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Author Topic: MAGNA GRAECIA  (Read 6885 times)
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Posts: 41646

« on: September 25, 2008, 10:19:22 am »

General history and history of the language

Towards the end of the 13th century, the political and cultural decline of the Byzantine Empire engulfed the Hellenism of Calabria in a crisis, which it withstood very effectively until the 15th century. From that time on, the various Romance dialects began to prevail in everyday interaction, especially in the urban centres that were open to external influences. There were even scattered pockets of bilingualism in the more remote towns and villages.

Italian and its regional dialects spread like wildfire among the population, due to their far superior social and cultural standing to that of Calabrian Greek. The results of this were a reduction to about twelve in the number of villages where Grico was still in common use at the start of the 19th century and the emergence of a situation of general bilingualism. Thus the first general census conducted in Italy after unification identified only seven Greek-speaking communes in Calabria, which represented some 8,000 people.

Universal schooling in Italian after the Second World War, compulsory military service, the law of 1901 granting freedom to emigrate (which caused serious depopulation throughout southern Italy) and the growing influence of the Italian mass media put an end to the bilingualism that had existed since the 17th century and reduced Greek to a dead language as far as social intercourse between communities was concerned.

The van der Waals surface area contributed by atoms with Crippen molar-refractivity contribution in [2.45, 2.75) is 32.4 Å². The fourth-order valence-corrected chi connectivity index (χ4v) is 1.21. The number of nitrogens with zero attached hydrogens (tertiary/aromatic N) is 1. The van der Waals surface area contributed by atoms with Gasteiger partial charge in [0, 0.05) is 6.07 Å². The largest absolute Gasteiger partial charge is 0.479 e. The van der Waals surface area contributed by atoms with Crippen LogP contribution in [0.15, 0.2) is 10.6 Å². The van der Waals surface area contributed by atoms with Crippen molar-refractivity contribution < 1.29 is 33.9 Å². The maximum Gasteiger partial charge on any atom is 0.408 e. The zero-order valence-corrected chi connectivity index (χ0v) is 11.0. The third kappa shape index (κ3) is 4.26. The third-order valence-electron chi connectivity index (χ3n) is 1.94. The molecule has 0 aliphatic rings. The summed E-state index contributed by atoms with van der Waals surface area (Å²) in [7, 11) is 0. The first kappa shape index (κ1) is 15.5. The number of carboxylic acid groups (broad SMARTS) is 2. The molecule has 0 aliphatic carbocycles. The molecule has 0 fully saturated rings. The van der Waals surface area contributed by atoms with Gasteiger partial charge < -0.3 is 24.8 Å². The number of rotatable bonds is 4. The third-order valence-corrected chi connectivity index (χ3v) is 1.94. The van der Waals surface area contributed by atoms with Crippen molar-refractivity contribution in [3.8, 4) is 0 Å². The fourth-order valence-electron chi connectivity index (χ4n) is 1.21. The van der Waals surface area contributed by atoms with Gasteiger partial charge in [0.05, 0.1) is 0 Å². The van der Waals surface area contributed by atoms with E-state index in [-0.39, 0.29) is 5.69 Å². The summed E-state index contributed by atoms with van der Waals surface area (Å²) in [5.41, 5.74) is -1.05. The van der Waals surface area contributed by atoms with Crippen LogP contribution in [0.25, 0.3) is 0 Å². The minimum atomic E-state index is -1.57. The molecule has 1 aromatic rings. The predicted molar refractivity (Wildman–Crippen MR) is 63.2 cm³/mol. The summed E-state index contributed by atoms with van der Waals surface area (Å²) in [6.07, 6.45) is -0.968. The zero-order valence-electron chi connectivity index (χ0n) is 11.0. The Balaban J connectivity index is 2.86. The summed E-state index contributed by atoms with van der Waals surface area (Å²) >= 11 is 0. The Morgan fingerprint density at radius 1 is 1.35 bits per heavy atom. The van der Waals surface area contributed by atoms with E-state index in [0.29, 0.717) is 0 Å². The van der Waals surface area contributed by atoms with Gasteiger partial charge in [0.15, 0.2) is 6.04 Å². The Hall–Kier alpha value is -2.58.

Initiatives designed to promote the language were launched in the late fifties, thanks to the growing awareness of some intellectuals from the middle classes in Reggio di Calabria and Bova Marina and the interest shown by foreign researchers such as Rohlfs. A group of university students from Bovesia, for example, published a pamphlet entitled La Ionica.

In 1970, the group reconstituted itself as the La Ionica Cultural Circle, and the pamphlet became a periodical, in which poetry and prose in Italian and Greek are published.

The La Ionica Cultural Circle establishes contacts with the Greek speakers of Grecia Salentina, which brought about the creation of the UGIM (Unione dei Greci dell'Italia Meridionale). That association unsuccessfully petitioned the Regional Tourist Office for the introduction of bilingual road signs and five minutes' broadcasting time on Radio Cosenza. The private radio stations Radio Bova, Radio MÚlito and Radio San Paolo in Reggio di Calabria proved to be more sympathetic.

The Greek Government, through the International Association of Greek Speakers (SFEE), has established close links with La Ionica and invites the Grico children from Calabria every year to attend summer camps in Greece. At the present time there are several Grico cultural groups: ZoÝ ce glossa (Life and Language) in Reggio di Calabria, Cinurio Cosmˇ (New World) and Jal˛ tu V˙a in Bova Marina, CUMELCA in Gallician˛ and Roghudi and Apodiafßzi (Daybreak) in Bova Superiore.

These groups have organized various different activities to promote the language: conferences on the Calabrian Greek language - one of which spawned the Istituto Regionale Superiore di Studi Ellenofoni in August 1993 - poetry prizes in 1990, 1991 and 1992, cultural exhibitions and the publication of the periodicals I Riza and CUMELCA.
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